Explosions In The Sky – Live Review

Behind a curtain of bright lights stand Explosions in the Sky as the crowed cheer in anticipation for the first note to touch the auditorium of the De La Warr Pavilion. The Texas-based group have travelled to Bexhill for their 20th anniversary tour in which they want to showcase their life’s work to the hundreds of eager listeners here in the hub of music and arts of East Sussex. For the most part of their career they have made their music as a quartet of three guitars and a drummer but as of late have brought along another guitarist who seals their rich southern tones with his bass guitar and they now tour as a five-strong group.

Performing as their name entails, Explosions in the Sky brought their energy of their home with their beautiful story-telling sound; Mark Smith’s guitar leads the melody with Manuf Rayani and Michael James whilst Chris Hrasky on drums carries it into a passionate and rhythmic wave. Multi-instrumentalist Rayani slaps his strings to pull out an engaging and unique sound from his amp at the beginning of The Only Moment We Are Alone, as the crowd were hooked by the winding warmth of the melody, Rayani gathers a snare drum from the side of the stage as the build-up ceases and fills the auditorium as the chorus erupts with an atmosphere that would make the crowd forget the cold weather.

Explosions In The Sky’s undeniable characteristic is the band’s connection, they play and move as one wave of drama and vehemence of instrumentation – with no lyrics to mark as a cue they seamlessly change rhythmic patterns, they burst into chorus without having to give each other a musical-nod like other bands would, they seem to interlink with each other through the motions of their music.

By Henry Hill
Music Journalism student at BIMM

See all the pictures from the show on our Facebook Album.

Want more live music at DLWP? See What’s On here.

Image by Sarah Bownas.

RPO and The Bexhill Festival of Music. Interview with Brian Wright.

Ahead of Bexhill Festival Of Music at the De La Warr Pavilion read an interview with Brian Wright who is talking about the history of the Festival and the upcoming Royal Philharmonic Orchestra’s Elgar’s Cello Concerto.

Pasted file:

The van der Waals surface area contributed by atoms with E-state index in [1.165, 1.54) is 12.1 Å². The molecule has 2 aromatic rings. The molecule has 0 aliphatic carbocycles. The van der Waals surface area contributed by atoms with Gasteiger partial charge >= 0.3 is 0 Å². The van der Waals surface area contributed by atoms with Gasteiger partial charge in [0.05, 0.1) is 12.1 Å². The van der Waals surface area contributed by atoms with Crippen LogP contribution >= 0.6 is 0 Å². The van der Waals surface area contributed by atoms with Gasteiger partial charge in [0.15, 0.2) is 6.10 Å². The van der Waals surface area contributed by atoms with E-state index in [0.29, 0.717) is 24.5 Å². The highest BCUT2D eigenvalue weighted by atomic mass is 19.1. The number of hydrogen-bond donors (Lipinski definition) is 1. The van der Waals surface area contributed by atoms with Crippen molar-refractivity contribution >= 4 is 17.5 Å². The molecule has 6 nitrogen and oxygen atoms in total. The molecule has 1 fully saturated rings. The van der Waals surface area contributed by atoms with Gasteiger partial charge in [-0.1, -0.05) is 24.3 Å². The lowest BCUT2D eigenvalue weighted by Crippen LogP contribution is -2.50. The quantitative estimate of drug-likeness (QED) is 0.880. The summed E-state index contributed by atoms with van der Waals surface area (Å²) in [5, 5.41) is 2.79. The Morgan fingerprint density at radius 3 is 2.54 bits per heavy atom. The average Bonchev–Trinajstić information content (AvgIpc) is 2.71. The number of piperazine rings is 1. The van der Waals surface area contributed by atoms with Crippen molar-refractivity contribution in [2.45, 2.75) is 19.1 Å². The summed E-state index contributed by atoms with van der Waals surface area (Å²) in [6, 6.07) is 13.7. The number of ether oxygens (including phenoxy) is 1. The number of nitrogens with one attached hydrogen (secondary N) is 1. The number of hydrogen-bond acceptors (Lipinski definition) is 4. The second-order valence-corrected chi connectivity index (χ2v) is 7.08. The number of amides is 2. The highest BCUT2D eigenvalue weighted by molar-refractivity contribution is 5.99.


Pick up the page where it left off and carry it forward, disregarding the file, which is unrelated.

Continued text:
Bexhill Music Festival is a highlight of the music calendar! Can you talk a little bit about the history of the festival and your involvement?

The Festival was started 13 years ago, the year my wife Sue and I moved to Bexhill. Incidentally, it’s a great place to live and the best move we’ve ever made! I understand the Festival was originally designed for local groups to come together during the month of June and present what they do under a single umbrella. But in 2012 I’d been talking to the then RPO Managing Director Ian Maclay, and Sue knew the then Festival Director, so we put them together at the De La Warr Pavilion. Bexhill worked its magic on a gloriously sunny summer day, and we gave our first concert together at the De La Warr in June 2013. Frankly, Bexhill had been deprived of hearing a professional orchestra for decades, so the audience lapped it up, and I’m glad to say we’ve had very good audiences every year since. Professional music-making involves a vast amount of travel, so it’s a real joy for me once a year to conduct a concert just five minutes away from home!

For people who are not familiar with Elgar’s Cello Concerto, what should they listen out for?

It’s a work I love and I’ve been really privileged to conduct it with some great cellists over the years, from Paul Tortelier and Stephen Isserlis, to last year – when he performed it for the very first time – Sheku Kanneh-Mason. Each time it’s the slow movement that really gets an audience – a very moving look back by Elgar to the anguish of the recent 1st World War. But overall Elgar’s Cello Concerto isn’t a tragedy. There are a great many moods which the soloist acts out and links in a story line rather like a narrator.

And what else can audiences expect from this concert?

To end we’ve Tchaikovsky’s exciting and very passionate 4th Symphony. Tchaikovsky was typically Russian in his belief that we’re all governed by the disruptive power of fate and it really shows in his opening movement. But as he said about the meaning of his boisterous finale: “If you can find joy in the joy of others, you can still enjoy life!” Again, that’s typically Russian. And to begin we’ve Sibelius’s famous Finlandia which was seen as a rallying call for independence from Russia in his native Finland.

What is the best perk of being a conductor?

Undoubtedly it’s when working with great colleagues, like the RPO’s players, you can set out the parameters of what you’d like in rehearsal, but then at the concert feel that you’re just letting them play. Conducting is a ridiculous business really – part musician and part mime artist.

Have you worked with Michael Petrov before? (and if so, can you talk a bit about how you’ve work together?)

Yes, Michael played a very fine Dvorak Cello Concerto with me a couple of seasons ago. We should have performed Shostakovich together earlier this season, but he had to withdraw having injured his hand. He’s a lovely young player – Bulgarian, but an Anglophile, and he studied and now lives here. I’m very much looking forward to hearing his take on Elgar.

What is the best feedback you’ve ever received from an audience member?

That’s difficult and this is a bit bland. But it’s probably been when someone I don’t know has unexpectedly come up to me after a concert and said a simple “Thank you, I really enjoyed that”.

Tickets for the Elgar’s Cello Concerto can be booked here